The Ambiguous Embrace
Government and Faith-Based Schools and Social Agencies
Seven questions govern the content of this book, and the largest is this: "Should government make greater use of faith-based organizations to provide social services and education?" Glenn, professor of administration, training, and policy studies at Boston University, answers yes as he argues for a new relationship between government and faith-based organizations, one that will (a) prevent the government from "establishing religion," and (b) protect the integrity and autonomy of faith-based organizations.
What it Is, What it Does, and How it Can Transform America
Olasky's implicit endorsement of George W. Bush mars an otherwise interesting book. Olasky, professor of journalism at the University of Texas, Austin, and editor of World, has been an adviser to Bush since 1993; he allows Bush to introduce the book and conclude it in an appendix. Between, however, are intriguing stories (some successful, some not) of privately based social ministries in Texas, Indianapolis, the East Coast, and Minnesota, which illustrate Olasky's distrust of government and enthusiasm for private, faith-based initiatives. In short, this is a narrative-based apologetic for "compassionate conservatism."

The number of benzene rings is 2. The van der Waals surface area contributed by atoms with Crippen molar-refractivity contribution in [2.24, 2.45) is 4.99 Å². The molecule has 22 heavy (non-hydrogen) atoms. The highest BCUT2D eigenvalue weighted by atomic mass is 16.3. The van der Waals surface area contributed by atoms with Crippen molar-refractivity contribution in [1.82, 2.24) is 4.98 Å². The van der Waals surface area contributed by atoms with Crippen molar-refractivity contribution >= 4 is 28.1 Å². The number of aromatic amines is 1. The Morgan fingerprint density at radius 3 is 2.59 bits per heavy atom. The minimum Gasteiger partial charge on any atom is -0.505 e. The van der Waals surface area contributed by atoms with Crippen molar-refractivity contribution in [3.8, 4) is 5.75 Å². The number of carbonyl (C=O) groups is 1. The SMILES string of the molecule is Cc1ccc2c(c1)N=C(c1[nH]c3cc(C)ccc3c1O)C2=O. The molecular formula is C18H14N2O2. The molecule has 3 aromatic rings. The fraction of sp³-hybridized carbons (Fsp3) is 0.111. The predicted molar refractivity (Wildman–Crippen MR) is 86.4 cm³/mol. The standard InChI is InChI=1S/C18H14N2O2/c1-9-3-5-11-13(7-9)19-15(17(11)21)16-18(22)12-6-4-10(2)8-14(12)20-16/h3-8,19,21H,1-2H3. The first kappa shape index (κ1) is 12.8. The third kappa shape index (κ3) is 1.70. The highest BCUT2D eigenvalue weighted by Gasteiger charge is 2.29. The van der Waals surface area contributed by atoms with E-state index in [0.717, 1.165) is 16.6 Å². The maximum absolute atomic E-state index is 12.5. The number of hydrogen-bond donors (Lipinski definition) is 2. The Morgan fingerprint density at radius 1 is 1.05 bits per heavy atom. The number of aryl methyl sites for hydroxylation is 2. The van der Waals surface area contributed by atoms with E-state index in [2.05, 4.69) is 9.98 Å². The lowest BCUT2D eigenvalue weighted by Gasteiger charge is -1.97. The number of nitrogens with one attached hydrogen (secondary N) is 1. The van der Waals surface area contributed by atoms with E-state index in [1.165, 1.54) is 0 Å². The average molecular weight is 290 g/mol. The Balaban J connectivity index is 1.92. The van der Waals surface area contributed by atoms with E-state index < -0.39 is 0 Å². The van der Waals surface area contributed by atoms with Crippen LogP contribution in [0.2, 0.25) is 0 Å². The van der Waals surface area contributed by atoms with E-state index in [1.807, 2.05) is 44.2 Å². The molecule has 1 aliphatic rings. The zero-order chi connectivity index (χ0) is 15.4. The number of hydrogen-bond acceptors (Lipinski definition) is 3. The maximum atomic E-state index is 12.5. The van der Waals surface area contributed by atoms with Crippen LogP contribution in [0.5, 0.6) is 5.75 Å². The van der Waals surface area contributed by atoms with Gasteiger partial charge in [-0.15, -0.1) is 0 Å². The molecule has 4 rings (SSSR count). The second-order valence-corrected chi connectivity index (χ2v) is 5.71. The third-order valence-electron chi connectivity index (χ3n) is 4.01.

Politics, Religion, and the Common Good
Advancing a Distinctly American Conversation about Religion's Role in Our Shared Life
Though Martin Marty, senior editor of The Christian Century and professor emeritus at the University of Chicago Divinity School, admits that "public religion can be dangerous," he also argues that it "can and does contribute to the common good." Marty, wary of extremists, advances these two theses with four others (like "Traditional ...1